On weekends, between 30 and 40 traders - along with their donkeys and mules - travel up to 20km to the market in preparation for ‘Jaggery Monday’. They earn 300-500 Indian rupees (£3-£5) a day depending on the market value.
The jaggery season runs from October to March. The rest of the year equine owners work in the brick kiln, or transport food or construction goods by cart. It doesn't bring in a large income, most of the time they earn just enough to support themselves and their families.
Thirty-five-year old Kawar Pal trades at the jaggery market to support his wife and three children. Kawar has one mule, a mare aged 15. Two months ago she fell onto the wooden stake she was tied to causing a haematoma [a clot of blood]. Kawar didn't realise what had happened until a lump developed on her stomach. He spoke to the local health provider but as the health provider hadn’t been trained in equine welfare, he didn't know how to treat the wound. Instead he advised Kawar to see Brooke vet, Dr Verma, at the market.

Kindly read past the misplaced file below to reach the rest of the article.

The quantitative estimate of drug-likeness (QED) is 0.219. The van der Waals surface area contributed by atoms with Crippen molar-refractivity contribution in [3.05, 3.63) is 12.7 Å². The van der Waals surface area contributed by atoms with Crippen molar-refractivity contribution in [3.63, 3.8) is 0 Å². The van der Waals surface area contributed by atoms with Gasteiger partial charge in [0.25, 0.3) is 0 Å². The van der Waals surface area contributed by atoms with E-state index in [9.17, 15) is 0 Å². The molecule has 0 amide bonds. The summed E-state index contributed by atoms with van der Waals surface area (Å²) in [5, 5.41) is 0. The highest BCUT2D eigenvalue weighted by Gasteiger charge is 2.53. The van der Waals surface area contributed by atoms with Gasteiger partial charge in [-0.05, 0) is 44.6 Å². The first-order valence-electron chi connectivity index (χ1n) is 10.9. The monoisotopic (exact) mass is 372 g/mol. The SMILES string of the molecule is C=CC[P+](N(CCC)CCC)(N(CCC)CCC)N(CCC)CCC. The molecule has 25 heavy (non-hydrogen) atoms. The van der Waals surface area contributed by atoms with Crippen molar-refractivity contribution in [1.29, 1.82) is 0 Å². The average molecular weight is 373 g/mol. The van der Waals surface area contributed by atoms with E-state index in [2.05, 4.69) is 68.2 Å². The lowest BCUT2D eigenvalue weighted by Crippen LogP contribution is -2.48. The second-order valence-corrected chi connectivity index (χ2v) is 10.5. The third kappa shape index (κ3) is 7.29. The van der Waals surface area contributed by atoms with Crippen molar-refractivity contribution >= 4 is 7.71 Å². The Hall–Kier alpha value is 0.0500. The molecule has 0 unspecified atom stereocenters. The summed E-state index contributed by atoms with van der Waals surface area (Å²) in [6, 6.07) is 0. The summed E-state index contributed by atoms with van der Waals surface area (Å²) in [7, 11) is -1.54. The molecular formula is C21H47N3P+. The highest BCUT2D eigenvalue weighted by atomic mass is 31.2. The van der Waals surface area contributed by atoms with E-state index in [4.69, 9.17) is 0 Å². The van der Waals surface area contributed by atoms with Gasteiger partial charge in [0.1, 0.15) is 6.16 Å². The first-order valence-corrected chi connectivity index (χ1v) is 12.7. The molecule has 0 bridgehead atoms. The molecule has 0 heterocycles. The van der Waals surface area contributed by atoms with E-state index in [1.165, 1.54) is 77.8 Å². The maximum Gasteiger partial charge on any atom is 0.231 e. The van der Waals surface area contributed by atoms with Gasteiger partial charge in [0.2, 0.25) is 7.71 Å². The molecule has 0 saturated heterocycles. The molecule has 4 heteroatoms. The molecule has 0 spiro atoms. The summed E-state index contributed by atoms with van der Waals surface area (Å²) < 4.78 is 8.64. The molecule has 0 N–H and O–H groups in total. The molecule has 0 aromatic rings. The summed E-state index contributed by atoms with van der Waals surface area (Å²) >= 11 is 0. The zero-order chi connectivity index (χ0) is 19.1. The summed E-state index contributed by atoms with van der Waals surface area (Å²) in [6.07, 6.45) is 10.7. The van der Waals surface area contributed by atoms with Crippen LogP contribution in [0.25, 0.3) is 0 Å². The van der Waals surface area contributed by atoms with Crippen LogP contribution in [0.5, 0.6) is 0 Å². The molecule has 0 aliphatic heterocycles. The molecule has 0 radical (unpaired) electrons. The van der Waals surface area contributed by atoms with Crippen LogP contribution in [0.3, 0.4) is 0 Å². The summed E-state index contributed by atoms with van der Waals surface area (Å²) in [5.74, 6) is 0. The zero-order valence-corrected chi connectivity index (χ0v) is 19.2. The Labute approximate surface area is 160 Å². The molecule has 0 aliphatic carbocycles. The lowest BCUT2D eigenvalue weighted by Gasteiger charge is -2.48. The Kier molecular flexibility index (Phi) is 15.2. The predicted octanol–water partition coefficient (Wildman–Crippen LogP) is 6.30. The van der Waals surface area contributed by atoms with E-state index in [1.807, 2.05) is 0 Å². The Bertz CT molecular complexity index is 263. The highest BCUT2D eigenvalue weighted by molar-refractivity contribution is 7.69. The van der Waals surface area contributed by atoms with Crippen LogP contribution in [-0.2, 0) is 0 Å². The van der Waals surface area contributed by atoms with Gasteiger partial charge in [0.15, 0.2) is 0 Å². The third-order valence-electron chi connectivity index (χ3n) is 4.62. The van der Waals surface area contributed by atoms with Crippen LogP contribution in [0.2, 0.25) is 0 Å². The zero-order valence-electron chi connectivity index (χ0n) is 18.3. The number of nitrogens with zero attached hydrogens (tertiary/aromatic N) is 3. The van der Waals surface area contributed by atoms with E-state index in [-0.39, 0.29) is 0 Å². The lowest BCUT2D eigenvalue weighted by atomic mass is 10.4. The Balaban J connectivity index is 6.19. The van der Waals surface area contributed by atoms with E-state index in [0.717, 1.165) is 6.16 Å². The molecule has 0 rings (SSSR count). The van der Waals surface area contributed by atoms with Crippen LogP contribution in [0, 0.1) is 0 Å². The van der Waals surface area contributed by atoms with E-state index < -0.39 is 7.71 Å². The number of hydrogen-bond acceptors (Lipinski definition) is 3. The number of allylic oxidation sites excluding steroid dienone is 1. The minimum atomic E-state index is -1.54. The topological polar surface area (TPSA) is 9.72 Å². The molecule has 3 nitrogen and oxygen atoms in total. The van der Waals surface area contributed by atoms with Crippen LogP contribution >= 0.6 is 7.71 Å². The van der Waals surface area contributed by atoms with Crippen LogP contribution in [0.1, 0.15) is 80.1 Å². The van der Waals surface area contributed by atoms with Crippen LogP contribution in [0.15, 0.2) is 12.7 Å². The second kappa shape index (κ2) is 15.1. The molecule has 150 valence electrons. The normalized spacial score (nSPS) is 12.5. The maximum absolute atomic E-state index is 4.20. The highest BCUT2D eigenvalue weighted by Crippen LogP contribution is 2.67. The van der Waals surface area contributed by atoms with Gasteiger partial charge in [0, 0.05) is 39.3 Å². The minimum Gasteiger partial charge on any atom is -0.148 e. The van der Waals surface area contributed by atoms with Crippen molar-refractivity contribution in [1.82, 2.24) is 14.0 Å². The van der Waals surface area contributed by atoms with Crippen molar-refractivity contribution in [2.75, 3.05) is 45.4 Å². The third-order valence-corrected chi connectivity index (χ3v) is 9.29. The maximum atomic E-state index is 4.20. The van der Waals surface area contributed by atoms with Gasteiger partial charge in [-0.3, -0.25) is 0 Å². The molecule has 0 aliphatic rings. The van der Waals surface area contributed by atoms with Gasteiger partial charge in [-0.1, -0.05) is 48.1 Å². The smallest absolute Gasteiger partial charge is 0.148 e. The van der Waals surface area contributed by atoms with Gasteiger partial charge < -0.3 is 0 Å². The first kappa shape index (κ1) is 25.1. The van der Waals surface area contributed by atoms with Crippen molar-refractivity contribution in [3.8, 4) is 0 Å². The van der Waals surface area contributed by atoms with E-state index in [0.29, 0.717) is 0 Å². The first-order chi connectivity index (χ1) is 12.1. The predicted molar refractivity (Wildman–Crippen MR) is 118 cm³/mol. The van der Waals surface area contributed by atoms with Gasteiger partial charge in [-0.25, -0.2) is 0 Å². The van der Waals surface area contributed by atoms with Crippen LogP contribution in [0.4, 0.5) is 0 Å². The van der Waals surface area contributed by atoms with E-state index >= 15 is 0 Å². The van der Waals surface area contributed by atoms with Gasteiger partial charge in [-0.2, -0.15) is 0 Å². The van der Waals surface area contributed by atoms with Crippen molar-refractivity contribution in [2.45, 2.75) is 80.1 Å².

Dr Verma operated on the mule and afterwards instructed Kawar to rest her for two weeks. Kawar was extremely grateful for what the Brooke did, but those two weeks were a difficult time for him because he couldn't support his family.
My mule earns the money I use to provide the food for my family and it also gets my children to school. I had to borrow money when she was sick so I don't know what I'd do without her. Brooke has given me back my livelihood.
Brooke community motivators make regular visits to local villages to work with equine owners so that accidents like this can be avoided. Kawar’s mule was badly injured because the large wooden stake used to tie her up was sharp and easy to trip on. On advice from the Brooke, many villages now use an old tyre, half buried in the ground, with a rope attached. This flexible solution is a lot safer and just as secure.